Coronavirus Testing Required for China's Visitors
The U.S. Centers for Disease Control and Prevention (CDC) recently announced that it will implement on January 5, 2023, a requirement for a negative SARS-CoV-2 test or documentation of COVID-19 recovery for air passengers boarding flights to the U.S. originating from the People's Republic of China (PRC) and the Special Administrative Regions of Hong Kong and Macau.
The CDC announced this program on December 28, 2022, to slow the spread of COVID-19 during the recent surge in cases in the PRC.
Pre-departure testing and the requirement to show a negative test result has been shown to decrease the number of infected passengers boarding airplanes.
Additionally, the CDC issued an Alert - Level 2, Practice Enhanced Precautions notice on December 28, 2022, that stated people should reconsider traveling to China, Hong Kong, and Macau due to the rapid increase in COVID-19 cases.
The CDC stated in a press release it would continue to monitor the situation and adjust its approach as necessary.
Once launched in 2023, all air passengers two years and older originating from the PRC will be required to get a test (such as a PCR test or an antigen self-test administered and monitored by a telehealth service or a licensed provider and authorized by the U.S. Food and Drug Administration (FDA) or the relevant national authority) no more than two days before their departure from the PRC, Hong Kong, or Macau, and show a negative test result to the airline upon departure.
The requirement applies to these air passengers regardless of nationality and vaccination status.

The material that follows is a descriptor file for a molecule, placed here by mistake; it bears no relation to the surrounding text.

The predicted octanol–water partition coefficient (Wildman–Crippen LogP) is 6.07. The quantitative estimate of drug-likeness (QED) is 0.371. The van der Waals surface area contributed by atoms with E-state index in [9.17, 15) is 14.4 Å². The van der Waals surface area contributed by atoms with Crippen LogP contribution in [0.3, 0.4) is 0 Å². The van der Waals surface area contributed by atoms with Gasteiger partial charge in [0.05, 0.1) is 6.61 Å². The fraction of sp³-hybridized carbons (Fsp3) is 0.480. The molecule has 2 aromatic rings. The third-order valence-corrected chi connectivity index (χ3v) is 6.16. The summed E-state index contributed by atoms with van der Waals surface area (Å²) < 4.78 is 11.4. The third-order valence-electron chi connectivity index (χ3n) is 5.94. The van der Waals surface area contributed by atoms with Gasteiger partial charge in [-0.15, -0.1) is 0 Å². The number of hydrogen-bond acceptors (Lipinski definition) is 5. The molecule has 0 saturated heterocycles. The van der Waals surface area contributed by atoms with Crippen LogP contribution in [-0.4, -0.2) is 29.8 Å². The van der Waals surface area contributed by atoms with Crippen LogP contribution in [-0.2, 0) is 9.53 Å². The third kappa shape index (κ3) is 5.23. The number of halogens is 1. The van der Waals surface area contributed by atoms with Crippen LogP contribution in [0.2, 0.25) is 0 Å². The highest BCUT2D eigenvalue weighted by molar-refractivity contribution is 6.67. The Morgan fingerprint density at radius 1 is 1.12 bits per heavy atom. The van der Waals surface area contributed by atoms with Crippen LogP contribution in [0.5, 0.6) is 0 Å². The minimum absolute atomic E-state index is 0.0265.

This will also apply to persons traveling from the PRC via third-country transit and passengers connecting through the United States onward to further destinations.
Along with applying this requirement to direct flights from the PRC, passengers transiting Incheon International Airport, Toronto Pearson International Airport, and Vancouver International Airport on their way to the U.S. will be required to provide a negative COVID-19 test if they have been in the PRC in the last ten days no more than two days before their departure to the U.S.
These three transit hubs cover the overwhelming majority of passengers with travel originating in the PRC and the Special Administrative Regions.
Passengers who tested positive more than ten days before the flight can provide documentation of recovery from COVID-19 instead of a negative test result.
Airlines must confirm the negative COVID-19 test result or documentation of recovery for all passengers before they board or deny boarding to the passenger.
The CDC also announced expanding the Traveler-based Genomic Surveillance program (TGS). This voluntary program serves as an early warning system to detect and characterize new and rare variants of the virus that causes COVID-19.
The TGS collects anonymous nasal swabs from arriving international travelers on selected flights at major U.S. international airports.
The program tests for the presence of the SARS-CoV-2 coronavirus, and if it is detected, the program sequences the virus's genome to identify any new variants.
The program is expanding by adding additional airports (Los Angeles and Seattle)—bringing the total number of airports to seven and the number of weekly flights covered to approximately 500 from at least 30 countries across all World Health Organization regions.
This includes approximately 290 weekly flights from PRC and surrounding areas.
TGS has overcome global SARS-CoV-2 variant surveillance gaps as many countries decrease or discontinue testing and sequencing.
During the initial weeks of the Omicron surge, TGS detected two Omicron subvariants, BA.2 and BA.3, and reported them to the global database weeks before they were reported elsewhere, demonstrating that the program can detect variants early.
'Our new testing policy, along with the expansion of TGS, will help to protect travelers and the health and safety of American communities,' wrote the CDC.
CDC also continues to work with WHO and partner countries to enhance sequencing capacity and improve the global ability to detect new variants.
This new CDC order will become effective on January 5, 2023, at 12:01 AM ET.